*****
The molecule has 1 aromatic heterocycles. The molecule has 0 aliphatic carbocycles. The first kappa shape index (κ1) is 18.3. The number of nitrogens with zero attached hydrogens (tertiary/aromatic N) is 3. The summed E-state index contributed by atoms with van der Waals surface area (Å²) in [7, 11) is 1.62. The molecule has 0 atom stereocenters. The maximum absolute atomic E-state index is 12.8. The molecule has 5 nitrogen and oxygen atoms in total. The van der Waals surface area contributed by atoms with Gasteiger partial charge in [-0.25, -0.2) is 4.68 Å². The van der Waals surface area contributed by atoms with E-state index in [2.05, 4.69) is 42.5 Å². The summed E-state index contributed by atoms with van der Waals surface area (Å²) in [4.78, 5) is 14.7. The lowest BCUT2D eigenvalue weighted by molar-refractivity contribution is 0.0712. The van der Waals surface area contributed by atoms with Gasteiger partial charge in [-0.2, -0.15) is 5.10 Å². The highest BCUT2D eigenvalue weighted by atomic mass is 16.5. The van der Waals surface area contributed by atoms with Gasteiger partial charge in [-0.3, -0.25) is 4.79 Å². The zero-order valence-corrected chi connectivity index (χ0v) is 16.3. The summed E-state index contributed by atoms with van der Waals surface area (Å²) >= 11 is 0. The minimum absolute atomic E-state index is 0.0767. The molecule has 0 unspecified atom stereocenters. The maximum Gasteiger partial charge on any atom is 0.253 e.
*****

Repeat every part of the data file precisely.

The molecule has 1 aromatic heterocycles. The molecule has 0 aliphatic carbocycles. The first kappa shape index (κ1) is 18.3. The number of nitrogens with zero attached hydrogens (tertiary/aromatic N) is 3. The summed E-state index contributed by atoms with van der Waals surface area (Å²) in [7, 11) is 1.62. The molecule has 0 atom stereocenters. The maximum absolute atomic E-state index is 12.8. The molecule has 5 nitrogen and oxygen atoms in total. The van der Waals surface area contributed by atoms with Gasteiger partial charge in [-0.25, -0.2) is 4.68 Å². The van der Waals surface area contributed by atoms with E-state index in [2.05, 4.69) is 42.5 Å². The summed E-state index contributed by atoms with van der Waals surface area (Å²) in [4.78, 5) is 14.7. The lowest BCUT2D eigenvalue weighted by molar-refractivity contribution is 0.0712. The van der Waals surface area contributed by atoms with Gasteiger partial charge in [-0.2, -0.15) is 5.10 Å². The highest BCUT2D eigenvalue weighted by atomic mass is 16.5. The van der Waals surface area contributed by atoms with Gasteiger partial charge in [-0.3, -0.25) is 4.79 Å². The zero-order valence-corrected chi connectivity index (χ0v) is 16.3. The summed E-state index contributed by atoms with van der Waals surface area (Å²) >= 11 is 0. The minimum absolute atomic E-state index is 0.0767. The molecule has 0 unspecified atom stereocenters. The maximum Gasteiger partial charge on any atom is 0.253 e.